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Original Risk: A Society for Change Agents

Capital markets a ‘once in a career opportunity’: AIG’s Shah


The convergence of the capital markets with insurance and reinsurance, through the growing insurance-linked securities (ILS) market and the availability of efficient, lower-cost capital, provides a “once in a career opportunity,” according to AIG’s Samir Shah.

The opportunity facing insurers and reinsurers is seen as potentially industry changing, as has been evidenced by the structural change faced by the market in recent years. Samir Shah, Head of Insurance Capital Markets at AIG Inc., explained why this could be an opportunity not to be missed.

Speaking on a cedents panel at the 2015 Bermuda Reinsurance conference, hosted by PwC and Standard & Poor’s yesterday, Shah explained that as the value chain from risk to capital continues to break down, opportunities will emerge to reduce the cost of risk capital and ultimately to increase availability and affordability of insurance.

Shah said that he believes the last few years of disruption have been about much more than just “additional capital coming in,” saying that the result is a “fundamental difference” in the price, cost and efficiency of reinsurance.

The “capital that’s coming in provides opportunities to further diversify the risk, lowering the cost-of-capital through diversification,” he continued, “The capital markets is a once in a career opportunity.”

He explained that the ability of efficient capital flowing into the re/insurance market from institutional investors to reduce the cost-of-capital in both insurance and reinsurance markets, is an opportunity not to be missed.

By reducing the cost-of-capital in both insurance and reinsurance it should be possible to ultimately increase the availability of insurance products, Shah explained, which answers some of the issues faced in the industry, where both insurers and reinsurers are searching for new opportunities.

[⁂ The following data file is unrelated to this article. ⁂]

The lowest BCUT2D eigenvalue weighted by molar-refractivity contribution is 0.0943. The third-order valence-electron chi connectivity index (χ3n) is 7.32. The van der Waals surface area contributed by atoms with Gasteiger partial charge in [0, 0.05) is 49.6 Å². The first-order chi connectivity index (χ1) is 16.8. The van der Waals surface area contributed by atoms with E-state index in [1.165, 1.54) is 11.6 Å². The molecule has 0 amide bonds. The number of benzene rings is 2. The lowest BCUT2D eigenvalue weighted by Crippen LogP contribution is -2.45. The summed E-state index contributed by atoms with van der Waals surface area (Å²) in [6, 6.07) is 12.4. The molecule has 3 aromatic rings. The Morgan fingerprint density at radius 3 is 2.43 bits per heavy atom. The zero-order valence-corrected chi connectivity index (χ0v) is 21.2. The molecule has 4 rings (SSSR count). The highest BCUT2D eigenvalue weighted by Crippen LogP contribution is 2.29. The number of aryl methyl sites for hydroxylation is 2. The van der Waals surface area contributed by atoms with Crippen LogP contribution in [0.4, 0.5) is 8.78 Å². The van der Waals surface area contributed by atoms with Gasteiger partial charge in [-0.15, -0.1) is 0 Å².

Another panel participant, James Slaughter, SVP of Global Reinsurance Strategy at insurance group Liberty Mutual, agreed, but felt that the benefit of third-party capital and ILS would be something that is increasingly felt over the longer term.

Slaughter explained that longer-term he feels that the capital markets entry into insurance and reinsurance will bring “opportunities to distribute risks more efficiently.”

He went on to discuss some of the drawbacks in ILS structures, particularly catastrophe bonds, which have led Liberty Mutual to pull-back from that market, largely due to overheads in cost and effort.

However the future trend Slaughter predicts, is one of more “direct distribution of risk from original customer to the capital,” as efficiency and cost-of-capital come to the fore and the market works through issues around overheads.

Bill O’Farrell, Chief Reinsurance Officer of ACE Ltd., also participating in the cedents panel, explained that “frictional costs” associated with catastrophe bonds remain an issue for ACE and have prevented it from issuing another cat bond in recent years.

Of course, part of the reason that large cedents like Liberty Mutual and ACE have pulled back from cat bonds lately is their ability to secure reinsurance capacity with lower frictional costs in the traditional and collateralised reinsurance markets, helped by the competitive nature of reinsurers.

Coupled with the centralisation of reinsurance buying, this has made some ILS structures, such as cat bonds, less attractive to these very large cedents. However that doesn’t apply to all, as AIG continues to issue cat bonds and leverage a variety of capital markets tools and structures.

Shah explained that issues such as increasing the efficiency of ILS, removing frictional cost and effort overhead, reducing the novelty premium paid for some structures and structural considerations such as surrounding collateral release, are all obstacles that will be overcome.

Shah also said that in order for the capital markets to increase its access to insurance risk, get further along the value chain and to access new lines of business, requires a “reliable rater of risk,” be that a rating agency, lead underwriter, risk modeller or another party who helps capital market investors to understand the exposures they want to assume.

Ultimately, Shah said, the evolution and ingress of the capital markets will result in a “collapsing of the value chain” with disintermediation affecting all sides of the insurance and reinsurance market and everyone competing with each other, including increasingly between brokers and markets.

Hence while the capital markets interest in risk offers a rare, perhaps once in a career, opportunity for insurance and reinsurance to redefine itself, it will not be without pain and difficulties for incumbents, as they come to terms with the need for efficiency, the breaking down of the value chain and disruption of the roles they have historically played.

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